[I]In 1992 the MiniDisc system was introduced in the consumer audio market as a new digital audio playback and recording system (Fig. 1). The introduction time was just ten years after the introduction of the Compact Disc (CD). As is known, CD has effectively replaced the vinyl LP records in the audio disc market. CD technology is based on 16-bit quantization and 44.1-kHz sampled digital audio recording. The CD sound quality was fairly improved compared to any consumer analog recording equipment.
Before starting the CD business, many engineers engaged in the development of the CD solely for its improvement in sound quality, but after the introduction of the CD player into the market, we found out that the consumer became aware of the quick random-access characteristic of the optical disc system. In addition, the size of the 12-cm disc was easy to handle compared to that of the LP. The longer lifetime for both the media and the player strongly supported the acceptance of the CD format. The next target of development was obviously to be the rewritable CD. SONY and Philips jointly developed this system and made it a technical reality in 1989. Two different recordable CD systems were established. One is the write-once CD named CD-R and the other is the re-writable CD named CD-MO.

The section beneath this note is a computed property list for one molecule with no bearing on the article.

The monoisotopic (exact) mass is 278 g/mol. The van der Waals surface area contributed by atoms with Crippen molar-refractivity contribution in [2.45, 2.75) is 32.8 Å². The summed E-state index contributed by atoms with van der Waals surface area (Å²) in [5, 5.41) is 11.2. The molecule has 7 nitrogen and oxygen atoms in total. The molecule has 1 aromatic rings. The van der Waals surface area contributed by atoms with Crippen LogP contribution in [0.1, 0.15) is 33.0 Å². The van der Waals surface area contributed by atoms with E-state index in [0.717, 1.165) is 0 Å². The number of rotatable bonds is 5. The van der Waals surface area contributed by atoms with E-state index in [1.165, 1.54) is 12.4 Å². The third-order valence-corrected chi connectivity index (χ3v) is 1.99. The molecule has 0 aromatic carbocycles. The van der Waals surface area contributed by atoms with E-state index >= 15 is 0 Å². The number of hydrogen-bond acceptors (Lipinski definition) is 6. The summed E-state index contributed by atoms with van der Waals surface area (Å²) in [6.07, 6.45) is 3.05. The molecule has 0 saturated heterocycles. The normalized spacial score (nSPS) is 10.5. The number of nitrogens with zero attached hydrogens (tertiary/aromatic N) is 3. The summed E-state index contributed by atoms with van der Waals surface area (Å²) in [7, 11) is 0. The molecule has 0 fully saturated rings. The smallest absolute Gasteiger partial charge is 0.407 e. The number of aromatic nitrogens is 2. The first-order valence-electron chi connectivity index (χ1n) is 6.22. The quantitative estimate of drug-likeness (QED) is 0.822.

Sales of cassette tapes had been decreasing since 1989, and Sony felt that the compact cassette system was approaching the end of its format life. Even if recordable CD were to be accepted by the consumer, it would still be difficult to break into the portable market. Here, portable compact cassette dominated because of its strong resistance to vibration and its compactness. Clear targets for a new disc system were to overcome these weaknesses. Sony was able to achieve this by introducing a disc system called MiniDisc (MD).
Magneto-optical disc recording technology has been used for computer data storage system for several years. Based on this technology, we had developed direct overwriting technology with a similar recording density as Compact Disc. Additionally, we employed a shock-resistant memory control for portable use and applied a digital audio compression system called ATRAC (Adaptive TRansform Acoustic Coding) that enabled us to use a 64-mm disc size. Recent technological improvement of semiconductors helped to realize this technology. [/I]